Encouraging news for
one quality magazine.
Posted October 31, 2002
Good article on why the decline of newspapers is leading to
lax reporting of local government.
Even so, newspapers are showing some financial strength.
Posted October 30, 2002
Big newspapers are seeing some circulation gains.
An interesting analysis of the financials of Reader's Digest
and where it has spent its money recently.
Newspaper editors selected an interactive editor Saturday in the first formal election for an online seat on the Associated Press Managing Editors' board of directors.
Excellent analysis of the consolidation taking place in media
and why it may get worse.
Posted October 29, 2002
The author laments that
newspapers aren't being read anymore and tries to find out why.
If the newspaper goes the way of the Dodo bird it will be
due to the methodical learning curve citizens are embarked on,
adjusting to the enormous fragmentation and specialization
of modern media. The one hope: Citizens will be aggressive in
their pursuit of information rather than passive.
It says here that the media has lost $11 billion in ad revenue
in the last year. There are some hopeful signs, however, even for
magazines and newspapers.
Posted October 25, 2002
The magazine industry is in peril and here are some senior-
level thoughts about it. "Staffing levels" are seen as
higher than need be in the United States.
Posted October 23, 2002
Another area writers should take a peek at is writing
content for wireless devices. Here, the Europeans
seem a step ahead of everyone else.
Posted October 22, 2002
Advertisers are using links
once reserved for editorial content at CNN. A few question this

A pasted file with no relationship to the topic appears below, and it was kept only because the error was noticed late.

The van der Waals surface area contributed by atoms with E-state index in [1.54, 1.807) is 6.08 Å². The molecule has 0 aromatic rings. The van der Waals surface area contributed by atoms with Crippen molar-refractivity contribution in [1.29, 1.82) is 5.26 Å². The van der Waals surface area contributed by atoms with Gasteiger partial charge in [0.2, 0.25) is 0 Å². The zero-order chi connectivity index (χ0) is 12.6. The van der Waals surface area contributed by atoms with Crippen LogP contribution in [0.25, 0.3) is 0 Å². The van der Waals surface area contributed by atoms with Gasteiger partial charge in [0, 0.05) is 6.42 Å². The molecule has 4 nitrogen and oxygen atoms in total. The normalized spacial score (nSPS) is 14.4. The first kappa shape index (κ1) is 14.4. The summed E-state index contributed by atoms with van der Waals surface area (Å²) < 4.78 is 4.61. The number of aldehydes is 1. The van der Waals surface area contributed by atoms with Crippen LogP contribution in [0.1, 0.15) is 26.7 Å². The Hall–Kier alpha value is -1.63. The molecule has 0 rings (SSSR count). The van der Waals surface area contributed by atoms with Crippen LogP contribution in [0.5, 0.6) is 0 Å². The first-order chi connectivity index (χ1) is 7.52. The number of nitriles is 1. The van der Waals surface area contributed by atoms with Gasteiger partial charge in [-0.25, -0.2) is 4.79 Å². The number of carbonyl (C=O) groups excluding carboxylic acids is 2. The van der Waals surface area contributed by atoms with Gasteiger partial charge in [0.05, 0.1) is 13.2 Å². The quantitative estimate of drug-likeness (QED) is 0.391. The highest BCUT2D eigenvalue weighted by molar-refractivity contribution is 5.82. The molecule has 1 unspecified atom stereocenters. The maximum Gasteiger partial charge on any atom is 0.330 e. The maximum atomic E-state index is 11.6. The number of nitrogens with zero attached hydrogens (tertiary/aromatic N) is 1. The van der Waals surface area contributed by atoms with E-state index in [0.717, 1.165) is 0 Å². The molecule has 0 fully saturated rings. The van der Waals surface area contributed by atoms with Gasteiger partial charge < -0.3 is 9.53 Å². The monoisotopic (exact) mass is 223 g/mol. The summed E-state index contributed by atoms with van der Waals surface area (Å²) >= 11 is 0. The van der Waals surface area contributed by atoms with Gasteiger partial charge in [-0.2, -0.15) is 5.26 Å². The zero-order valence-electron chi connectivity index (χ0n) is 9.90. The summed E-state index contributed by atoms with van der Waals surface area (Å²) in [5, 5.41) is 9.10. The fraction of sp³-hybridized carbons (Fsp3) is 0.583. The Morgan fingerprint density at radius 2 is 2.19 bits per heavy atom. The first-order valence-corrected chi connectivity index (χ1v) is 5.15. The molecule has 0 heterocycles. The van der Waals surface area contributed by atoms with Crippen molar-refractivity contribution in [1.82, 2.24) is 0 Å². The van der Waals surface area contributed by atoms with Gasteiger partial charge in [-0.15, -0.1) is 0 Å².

practice. It raises a few thoughts I've seen drifting through
the media world that suggests advertising will become its own
media, producing its own magazines and web sites. I suppose we've entered
an Era of New Models.
Posted October 17, 2002
Many women in newspaper management plan to change jobs or flee journalism
according to this report.
Posted October 16, 2002
An excellent summary of the Aspen Institute Conference on Journalism and Society.
It asked the question, "Is Great Journalism Compatible With Business?" The answer, whatever the
Institute says, is a resounding no and for this reason. Business can not tolerate the
great strength of "great journalism," which is: Total skepticism. The journalist takes the
thankless role of total skepticism while business is filled with belief systems, some of them
bordering on the superstitious.
A mixed prospect for advertising in this
report. Magazines will be down, the Net and TV will be up in 2003.
Posted October 15, 2002
More jobs cuts in media:
Posted October 13, 2002
Newspapers are cleverly and evangelically, moving training centers
from town to town.
Posted October 10, 2002
The University of Georgia has come out with its annual
survey of entry-level salaries for journalists in all media.
I found it interesting that web content jobs pay way more than
TV or newspapers. Of course, the survey reflects 2001 rather than
this year. Worth looking at.
Posted October 8, 2002
The American Press Institute makes some astute observations
about the Net, media, and the future.
The Employment Situation Summary sees little change in
An interesting interview with the author of "Bamboozled
at the Revolution." He has insightful things to say about
the way the Net works and why big media doesn't get it.
This article from Wetfeet is about how to parlay a contract job
into a full-time job.
Posted October 7, 2002
Here's a long article on the fading family-owned newspaper. It indicates
another interesting conflict that emerges as America gets
more consolidated and corporate.
Posted October 2, 2002
Orville Schell has some pointed things to say about the teaching of
journalism. He refers to the "paucity of media jobs" available
to those who are trained to do excellent journalism.
The Newspaper Guild of Rochester is staging an
"informational picket" at the Rochester Democrat and Chronicle.
Posted October 1, 2002
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